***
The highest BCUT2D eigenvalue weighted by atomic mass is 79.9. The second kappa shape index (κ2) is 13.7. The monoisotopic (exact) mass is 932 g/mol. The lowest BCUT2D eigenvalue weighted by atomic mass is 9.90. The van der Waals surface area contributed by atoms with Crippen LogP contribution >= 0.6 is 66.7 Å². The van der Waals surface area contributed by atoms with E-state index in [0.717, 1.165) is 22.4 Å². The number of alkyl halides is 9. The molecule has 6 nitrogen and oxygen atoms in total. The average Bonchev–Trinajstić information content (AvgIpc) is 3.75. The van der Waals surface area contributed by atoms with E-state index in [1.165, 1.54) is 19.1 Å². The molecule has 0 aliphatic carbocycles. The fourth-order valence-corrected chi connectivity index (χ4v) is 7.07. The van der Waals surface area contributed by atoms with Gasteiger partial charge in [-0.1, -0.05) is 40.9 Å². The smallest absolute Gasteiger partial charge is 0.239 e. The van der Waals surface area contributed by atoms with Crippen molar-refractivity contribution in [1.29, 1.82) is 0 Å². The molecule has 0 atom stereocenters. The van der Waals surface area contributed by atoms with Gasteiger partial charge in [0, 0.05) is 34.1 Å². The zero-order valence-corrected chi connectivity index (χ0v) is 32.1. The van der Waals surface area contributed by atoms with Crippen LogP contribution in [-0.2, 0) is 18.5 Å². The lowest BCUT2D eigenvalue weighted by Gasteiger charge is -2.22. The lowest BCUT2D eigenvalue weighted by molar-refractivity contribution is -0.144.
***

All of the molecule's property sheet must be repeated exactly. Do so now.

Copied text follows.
The highest BCUT2D eigenvalue weighted by atomic mass is 79.9. The second kappa shape index (κ2) is 13.7. The monoisotopic (exact) mass is 932 g/mol. The lowest BCUT2D eigenvalue weighted by atomic mass is 9.90. The van der Waals surface area contributed by atoms with Crippen LogP contribution >= 0.6 is 66.7 Å². The van der Waals surface area contributed by atoms with E-state index in [0.717, 1.165) is 22.4 Å². The number of alkyl halides is 9. The molecule has 6 nitrogen and oxygen atoms in total. The average Bonchev–Trinajstić information content (AvgIpc) is 3.75. The van der Waals surface area contributed by atoms with E-state index in [1.165, 1.54) is 19.1 Å². The molecule has 0 aliphatic carbocycles. The fourth-order valence-corrected chi connectivity index (χ4v) is 7.07. The van der Waals surface area contributed by atoms with Gasteiger partial charge in [-0.1, -0.05) is 40.9 Å². The smallest absolute Gasteiger partial charge is 0.239 e. The van der Waals surface area contributed by atoms with Crippen molar-refractivity contribution in [1.29, 1.82) is 0 Å². The molecule has 0 atom stereocenters. The van der Waals surface area contributed by atoms with Gasteiger partial charge in [0, 0.05) is 34.1 Å². The zero-order valence-corrected chi connectivity index (χ0v) is 32.1. The van der Waals surface area contributed by atoms with Crippen LogP contribution in [-0.2, 0) is 18.5 Å². The lowest BCUT2D eigenvalue weighted by Gasteiger charge is -2.22. The lowest BCUT2D eigenvalue weighted by molar-refractivity contribution is -0.144.